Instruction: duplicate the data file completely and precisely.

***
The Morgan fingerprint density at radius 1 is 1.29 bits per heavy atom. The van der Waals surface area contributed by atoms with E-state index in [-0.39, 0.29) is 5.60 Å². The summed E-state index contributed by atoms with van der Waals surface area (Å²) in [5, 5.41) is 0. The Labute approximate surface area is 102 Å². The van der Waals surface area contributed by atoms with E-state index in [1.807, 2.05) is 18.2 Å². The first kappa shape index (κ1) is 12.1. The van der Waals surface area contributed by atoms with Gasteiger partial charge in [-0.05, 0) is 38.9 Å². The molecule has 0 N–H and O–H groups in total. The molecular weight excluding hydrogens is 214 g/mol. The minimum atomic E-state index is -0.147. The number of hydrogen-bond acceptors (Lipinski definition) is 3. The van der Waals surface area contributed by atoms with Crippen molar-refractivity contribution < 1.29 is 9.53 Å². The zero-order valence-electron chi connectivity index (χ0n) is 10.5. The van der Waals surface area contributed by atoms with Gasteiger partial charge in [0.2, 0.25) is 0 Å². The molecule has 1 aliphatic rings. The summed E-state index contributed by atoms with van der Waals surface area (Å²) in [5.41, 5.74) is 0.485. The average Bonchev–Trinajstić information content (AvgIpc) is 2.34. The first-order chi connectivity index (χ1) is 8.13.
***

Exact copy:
The Morgan fingerprint density at radius 1 is 1.29 bits per heavy atom. The van der Waals surface area contributed by atoms with E-state index in [-0.39, 0.29) is 5.60 Å². The summed E-state index contributed by atoms with van der Waals surface area (Å²) in [5, 5.41) is 0. The Labute approximate surface area is 102 Å². The van der Waals surface area contributed by atoms with E-state index in [1.807, 2.05) is 18.2 Å². The first kappa shape index (κ1) is 12.1. The van der Waals surface area contributed by atoms with Gasteiger partial charge in [-0.05, 0) is 38.9 Å². The molecule has 0 N–H and O–H groups in total. The molecular weight excluding hydrogens is 214 g/mol. The minimum atomic E-state index is -0.147. The number of hydrogen-bond acceptors (Lipinski definition) is 3. The van der Waals surface area contributed by atoms with Crippen molar-refractivity contribution < 1.29 is 9.53 Å². The zero-order valence-electron chi connectivity index (χ0n) is 10.5. The van der Waals surface area contributed by atoms with Gasteiger partial charge in [0.2, 0.25) is 0 Å². The molecule has 1 aliphatic rings. The summed E-state index contributed by atoms with van der Waals surface area (Å²) in [5.41, 5.74) is 0.485. The average Bonchev–Trinajstić information content (AvgIpc) is 2.34. The first-order chi connectivity index (χ1) is 8.13.